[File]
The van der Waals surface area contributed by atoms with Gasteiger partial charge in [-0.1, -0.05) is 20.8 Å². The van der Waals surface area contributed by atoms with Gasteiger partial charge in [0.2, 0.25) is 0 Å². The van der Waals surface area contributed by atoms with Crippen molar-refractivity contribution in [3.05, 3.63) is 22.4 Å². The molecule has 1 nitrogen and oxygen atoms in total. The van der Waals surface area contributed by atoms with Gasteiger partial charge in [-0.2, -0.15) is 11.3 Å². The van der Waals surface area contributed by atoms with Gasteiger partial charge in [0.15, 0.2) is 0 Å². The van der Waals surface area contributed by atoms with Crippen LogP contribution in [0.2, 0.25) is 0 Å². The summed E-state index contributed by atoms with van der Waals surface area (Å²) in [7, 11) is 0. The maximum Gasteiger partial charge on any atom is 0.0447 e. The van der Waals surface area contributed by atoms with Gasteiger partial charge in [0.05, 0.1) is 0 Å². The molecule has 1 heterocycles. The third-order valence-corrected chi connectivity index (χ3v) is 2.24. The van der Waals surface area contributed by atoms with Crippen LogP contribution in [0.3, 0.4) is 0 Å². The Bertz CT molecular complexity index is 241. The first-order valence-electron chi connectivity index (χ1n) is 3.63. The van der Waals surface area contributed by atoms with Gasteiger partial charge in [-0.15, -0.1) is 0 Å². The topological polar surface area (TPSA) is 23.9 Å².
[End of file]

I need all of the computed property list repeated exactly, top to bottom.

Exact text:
The van der Waals surface area contributed by atoms with Gasteiger partial charge in [-0.1, -0.05) is 20.8 Å². The van der Waals surface area contributed by atoms with Gasteiger partial charge in [0.2, 0.25) is 0 Å². The van der Waals surface area contributed by atoms with Crippen molar-refractivity contribution in [3.05, 3.63) is 22.4 Å². The molecule has 1 nitrogen and oxygen atoms in total. The van der Waals surface area contributed by atoms with Gasteiger partial charge in [-0.2, -0.15) is 11.3 Å². The van der Waals surface area contributed by atoms with Gasteiger partial charge in [0.15, 0.2) is 0 Å². The van der Waals surface area contributed by atoms with Crippen LogP contribution in [0.2, 0.25) is 0 Å². The summed E-state index contributed by atoms with van der Waals surface area (Å²) in [7, 11) is 0. The maximum Gasteiger partial charge on any atom is 0.0447 e. The van der Waals surface area contributed by atoms with Gasteiger partial charge in [0.05, 0.1) is 0 Å². The molecule has 1 heterocycles. The third-order valence-corrected chi connectivity index (χ3v) is 2.24. The van der Waals surface area contributed by atoms with Crippen LogP contribution in [0.3, 0.4) is 0 Å². The Bertz CT molecular complexity index is 241. The first-order valence-electron chi connectivity index (χ1n) is 3.63. The van der Waals surface area contributed by atoms with Gasteiger partial charge in [-0.15, -0.1) is 0 Å². The topological polar surface area (TPSA) is 23.9 Å².